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FAME Review: Sid Selvidge - I Should be Blue
Sid Selvidge - I Should be Blue

I Should be Blue

Sid Selvidge

Archer Records - ARR31915

Available from Archer Records.

A review written for the Folk & Acoustic Music Exchange
by Mark S. Tucker

This is so redolent of the heart and soul of the 60's and 70's that it's difficult to locate terms sufficient to the task of expressing just how unique, and yet how multi-genre perfect, I Should be Blue is. The reference to "hill country blues" fits Sid Selvidge like a second skin, and there's a hell of a lot of Paul Simon in him, but he tends to often reside more in Phil Ochs / Harry Chapin territory, especially Och's unnervingly deceptive breeziness, while maintaining a unique vocal presence. From early days playing with such giants as Furry Lewis and Mississippi Fred McDowell, Selvidge has absorbed much and made it his own.

The gent's cover of Donovan's Catch the Wind is the best interpretation I've ever heard of that tune, faithful while spinning to American shores, beautifully complemented by Amy Speace's duetting, matching tenor and sentiment perfectly. Then there's his manneredly uproarious take on the trad You're Gonna Look Like a Monkey (When You Get Old), a rock-jazzed cut percolating in funky folk topped by bird-on-the-wire falsetto. The closer, the famed Ellington / Russell Do Nothing 'Til You Hear from Me has the quavery delta sensitivity of Jesse Winchester while seizing the tune over to a whole new territory. There, as elsewhere, brother Steve Selvidge inserts a down-home electric guitar that's slyly jazzy while lyrical and understatedly finessed.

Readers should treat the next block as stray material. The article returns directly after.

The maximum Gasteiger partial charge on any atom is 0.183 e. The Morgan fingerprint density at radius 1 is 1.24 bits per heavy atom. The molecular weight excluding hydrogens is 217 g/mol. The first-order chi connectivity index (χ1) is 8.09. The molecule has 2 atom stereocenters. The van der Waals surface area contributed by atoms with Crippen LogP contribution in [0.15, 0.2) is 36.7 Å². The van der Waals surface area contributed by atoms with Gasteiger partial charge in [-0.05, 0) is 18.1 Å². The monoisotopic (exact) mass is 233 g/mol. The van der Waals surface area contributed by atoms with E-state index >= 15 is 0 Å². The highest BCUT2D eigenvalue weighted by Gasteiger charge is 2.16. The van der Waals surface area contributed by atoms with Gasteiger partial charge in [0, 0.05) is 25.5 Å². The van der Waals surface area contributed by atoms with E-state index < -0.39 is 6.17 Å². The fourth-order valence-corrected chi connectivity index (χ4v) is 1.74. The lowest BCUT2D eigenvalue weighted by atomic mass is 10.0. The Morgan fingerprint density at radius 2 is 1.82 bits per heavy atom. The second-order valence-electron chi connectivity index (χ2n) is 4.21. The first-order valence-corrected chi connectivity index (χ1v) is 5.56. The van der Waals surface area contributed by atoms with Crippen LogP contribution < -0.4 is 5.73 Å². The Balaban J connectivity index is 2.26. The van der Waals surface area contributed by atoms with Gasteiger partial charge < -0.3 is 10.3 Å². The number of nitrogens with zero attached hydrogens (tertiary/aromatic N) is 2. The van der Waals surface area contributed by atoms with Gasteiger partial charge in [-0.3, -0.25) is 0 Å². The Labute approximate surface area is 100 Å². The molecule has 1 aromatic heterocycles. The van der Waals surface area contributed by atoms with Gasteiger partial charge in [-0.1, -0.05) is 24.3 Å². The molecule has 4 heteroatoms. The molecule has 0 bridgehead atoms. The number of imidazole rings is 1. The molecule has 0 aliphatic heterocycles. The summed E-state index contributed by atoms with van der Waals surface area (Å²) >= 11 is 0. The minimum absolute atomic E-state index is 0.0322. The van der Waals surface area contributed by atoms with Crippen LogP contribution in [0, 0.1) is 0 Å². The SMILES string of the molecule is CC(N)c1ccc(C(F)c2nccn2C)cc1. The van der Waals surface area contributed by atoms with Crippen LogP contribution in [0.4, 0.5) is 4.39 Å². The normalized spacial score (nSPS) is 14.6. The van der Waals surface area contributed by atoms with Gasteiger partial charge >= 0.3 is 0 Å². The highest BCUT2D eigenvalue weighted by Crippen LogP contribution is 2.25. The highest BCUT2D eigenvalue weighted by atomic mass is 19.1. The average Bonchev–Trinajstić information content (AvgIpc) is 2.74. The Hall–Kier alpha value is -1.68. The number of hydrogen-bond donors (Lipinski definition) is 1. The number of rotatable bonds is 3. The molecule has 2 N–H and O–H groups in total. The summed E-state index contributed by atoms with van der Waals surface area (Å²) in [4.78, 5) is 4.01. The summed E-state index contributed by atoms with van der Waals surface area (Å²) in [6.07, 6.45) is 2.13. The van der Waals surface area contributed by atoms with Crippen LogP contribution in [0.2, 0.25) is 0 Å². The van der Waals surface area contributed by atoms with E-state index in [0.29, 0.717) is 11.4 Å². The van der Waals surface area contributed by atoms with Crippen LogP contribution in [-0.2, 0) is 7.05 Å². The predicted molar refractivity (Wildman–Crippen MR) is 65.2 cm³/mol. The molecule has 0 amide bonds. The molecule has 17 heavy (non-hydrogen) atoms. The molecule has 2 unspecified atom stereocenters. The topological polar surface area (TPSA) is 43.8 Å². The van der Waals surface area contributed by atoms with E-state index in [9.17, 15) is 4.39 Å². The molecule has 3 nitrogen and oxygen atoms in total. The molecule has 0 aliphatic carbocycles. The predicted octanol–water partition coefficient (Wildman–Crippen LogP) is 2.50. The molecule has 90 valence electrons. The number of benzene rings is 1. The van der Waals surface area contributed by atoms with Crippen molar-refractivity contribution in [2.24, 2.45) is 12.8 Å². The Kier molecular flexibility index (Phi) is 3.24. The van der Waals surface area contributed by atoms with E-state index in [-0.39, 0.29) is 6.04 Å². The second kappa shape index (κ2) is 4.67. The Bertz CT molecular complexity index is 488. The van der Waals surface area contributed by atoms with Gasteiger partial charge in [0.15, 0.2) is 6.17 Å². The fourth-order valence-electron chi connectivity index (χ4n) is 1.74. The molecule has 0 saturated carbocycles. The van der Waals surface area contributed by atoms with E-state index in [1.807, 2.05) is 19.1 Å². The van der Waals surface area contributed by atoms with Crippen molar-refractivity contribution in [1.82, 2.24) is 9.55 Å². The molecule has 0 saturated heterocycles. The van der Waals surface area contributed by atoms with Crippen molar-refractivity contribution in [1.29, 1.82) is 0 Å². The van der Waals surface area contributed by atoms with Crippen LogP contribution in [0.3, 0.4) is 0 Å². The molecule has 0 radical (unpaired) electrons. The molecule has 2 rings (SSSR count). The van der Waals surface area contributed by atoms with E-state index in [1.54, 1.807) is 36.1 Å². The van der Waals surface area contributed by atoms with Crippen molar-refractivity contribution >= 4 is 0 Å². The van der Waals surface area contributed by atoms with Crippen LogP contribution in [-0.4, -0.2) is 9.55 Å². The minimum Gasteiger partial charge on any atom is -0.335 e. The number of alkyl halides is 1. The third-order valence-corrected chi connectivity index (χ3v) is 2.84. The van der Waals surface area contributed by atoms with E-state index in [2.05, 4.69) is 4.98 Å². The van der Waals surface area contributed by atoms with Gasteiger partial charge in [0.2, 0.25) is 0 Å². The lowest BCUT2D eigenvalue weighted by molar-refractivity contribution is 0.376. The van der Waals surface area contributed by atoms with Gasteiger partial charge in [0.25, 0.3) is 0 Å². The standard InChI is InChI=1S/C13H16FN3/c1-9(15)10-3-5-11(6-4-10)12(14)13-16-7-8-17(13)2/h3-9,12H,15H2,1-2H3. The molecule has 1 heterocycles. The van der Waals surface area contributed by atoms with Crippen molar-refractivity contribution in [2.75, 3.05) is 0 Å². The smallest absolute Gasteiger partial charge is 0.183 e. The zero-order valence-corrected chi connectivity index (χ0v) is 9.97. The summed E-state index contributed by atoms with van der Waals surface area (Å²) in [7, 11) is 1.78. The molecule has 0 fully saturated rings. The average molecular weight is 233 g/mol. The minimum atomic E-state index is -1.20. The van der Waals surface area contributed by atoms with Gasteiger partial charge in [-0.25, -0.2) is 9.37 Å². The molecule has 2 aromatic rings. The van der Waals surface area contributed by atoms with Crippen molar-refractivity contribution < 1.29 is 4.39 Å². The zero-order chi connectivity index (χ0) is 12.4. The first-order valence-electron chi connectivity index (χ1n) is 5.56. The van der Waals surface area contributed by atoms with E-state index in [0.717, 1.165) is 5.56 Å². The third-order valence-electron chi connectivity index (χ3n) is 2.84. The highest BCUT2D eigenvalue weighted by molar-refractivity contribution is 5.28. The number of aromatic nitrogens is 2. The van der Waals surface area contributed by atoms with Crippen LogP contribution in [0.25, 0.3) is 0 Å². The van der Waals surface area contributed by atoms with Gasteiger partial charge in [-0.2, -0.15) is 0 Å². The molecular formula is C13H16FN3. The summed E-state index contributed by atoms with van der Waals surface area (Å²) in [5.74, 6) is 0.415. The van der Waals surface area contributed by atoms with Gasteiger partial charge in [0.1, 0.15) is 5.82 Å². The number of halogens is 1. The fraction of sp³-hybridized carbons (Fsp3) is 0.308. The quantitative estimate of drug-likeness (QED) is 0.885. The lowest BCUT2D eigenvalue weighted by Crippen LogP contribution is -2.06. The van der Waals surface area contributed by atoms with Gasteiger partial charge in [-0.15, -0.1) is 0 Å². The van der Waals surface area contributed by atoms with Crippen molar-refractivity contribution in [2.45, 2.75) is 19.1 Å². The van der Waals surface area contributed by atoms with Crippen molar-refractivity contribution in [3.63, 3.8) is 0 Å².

Don Dixon produced this one with consummate discretion. I've mentioned previously that I hadn't in the past been all that captured by his solo work (Most of the Girls, Romeo at Julliard, etc.), but as a producer, he's becoming impressive as hell. Here, he sits in throughout, and everything about I Should be Blue is an exercise in impeccability on both sides of the sound board. I think Selvidge may have found his perfect frame in Dixon, and, in Selvidge, Dixon may have encountered one of the most rivetingly eclectic down home aesthetes he'll even encounter. The listener, then, can only earnestly hope for a lot more from both.

Track List:

  • That's How I Got to Memphis (Tom T. Hall)
  • Don't Make Promises (You Can't Keep) (Tim Hardin)
  • Catch the Wind (Donovan Letch)
  • Dimestore Angel (Selvidge / Unobsky)
  • I'll be Here in the Morning (Townes van Zandt)
  • Lucky that Way (Sid Selvidge)
  • Fine Hotel (Sid Selvidge)
  • The Dolphins (Fred Neil)
  • A Blonde Headed Girl (In a Convertible Automobile) (Sam Weedman)
  • Two (Amy Speace)
  • You're Gonna Lool Like a Monkey (When You Get Old) (traditional)
  • Do Nothin' Till You Hear from Me (Ellington / Russell)

Edited by: David N. Pyles


Copyright 2010, Peterborough Folk Music Society.
This review may be reprinted with prior permission and attribution.
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